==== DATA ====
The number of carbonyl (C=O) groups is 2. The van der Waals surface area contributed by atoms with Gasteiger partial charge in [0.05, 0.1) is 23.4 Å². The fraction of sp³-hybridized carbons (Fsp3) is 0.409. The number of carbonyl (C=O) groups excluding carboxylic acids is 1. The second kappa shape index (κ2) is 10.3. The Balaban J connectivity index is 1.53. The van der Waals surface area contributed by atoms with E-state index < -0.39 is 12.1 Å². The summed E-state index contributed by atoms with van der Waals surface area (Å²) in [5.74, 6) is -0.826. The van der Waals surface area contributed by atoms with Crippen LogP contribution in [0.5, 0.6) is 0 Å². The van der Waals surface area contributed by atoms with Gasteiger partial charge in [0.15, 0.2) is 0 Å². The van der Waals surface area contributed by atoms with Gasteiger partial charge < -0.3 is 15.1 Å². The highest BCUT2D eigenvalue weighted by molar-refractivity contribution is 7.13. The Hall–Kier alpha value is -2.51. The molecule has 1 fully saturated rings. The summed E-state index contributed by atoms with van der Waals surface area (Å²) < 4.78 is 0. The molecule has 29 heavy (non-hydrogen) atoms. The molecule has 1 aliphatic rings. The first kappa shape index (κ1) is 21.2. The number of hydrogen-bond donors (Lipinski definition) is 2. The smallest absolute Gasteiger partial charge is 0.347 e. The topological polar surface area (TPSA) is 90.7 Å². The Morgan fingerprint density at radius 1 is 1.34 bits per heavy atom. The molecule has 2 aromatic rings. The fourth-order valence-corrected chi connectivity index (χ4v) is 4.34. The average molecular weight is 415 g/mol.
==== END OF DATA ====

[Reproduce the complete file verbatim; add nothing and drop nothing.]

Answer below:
The number of carbonyl (C=O) groups is 2. The van der Waals surface area contributed by atoms with Gasteiger partial charge in [0.05, 0.1) is 23.4 Å². The fraction of sp³-hybridized carbons (Fsp3) is 0.409. The number of carbonyl (C=O) groups excluding carboxylic acids is 1. The second kappa shape index (κ2) is 10.3. The Balaban J connectivity index is 1.53. The van der Waals surface area contributed by atoms with E-state index < -0.39 is 12.1 Å². The summed E-state index contributed by atoms with van der Waals surface area (Å²) in [5.74, 6) is -0.826. The van der Waals surface area contributed by atoms with Crippen LogP contribution in [0.5, 0.6) is 0 Å². The van der Waals surface area contributed by atoms with Gasteiger partial charge in [0.15, 0.2) is 0 Å². The van der Waals surface area contributed by atoms with Gasteiger partial charge < -0.3 is 15.1 Å². The highest BCUT2D eigenvalue weighted by molar-refractivity contribution is 7.13. The Hall–Kier alpha value is -2.51. The molecule has 1 fully saturated rings. The summed E-state index contributed by atoms with van der Waals surface area (Å²) < 4.78 is 0. The molecule has 29 heavy (non-hydrogen) atoms. The molecule has 1 aliphatic rings. The first kappa shape index (κ1) is 21.2. The number of hydrogen-bond donors (Lipinski definition) is 2. The smallest absolute Gasteiger partial charge is 0.347 e. The topological polar surface area (TPSA) is 90.7 Å². The Morgan fingerprint density at radius 1 is 1.34 bits per heavy atom. The molecule has 2 aromatic rings. The fourth-order valence-corrected chi connectivity index (χ4v) is 4.34. The average molecular weight is 415 g/mol.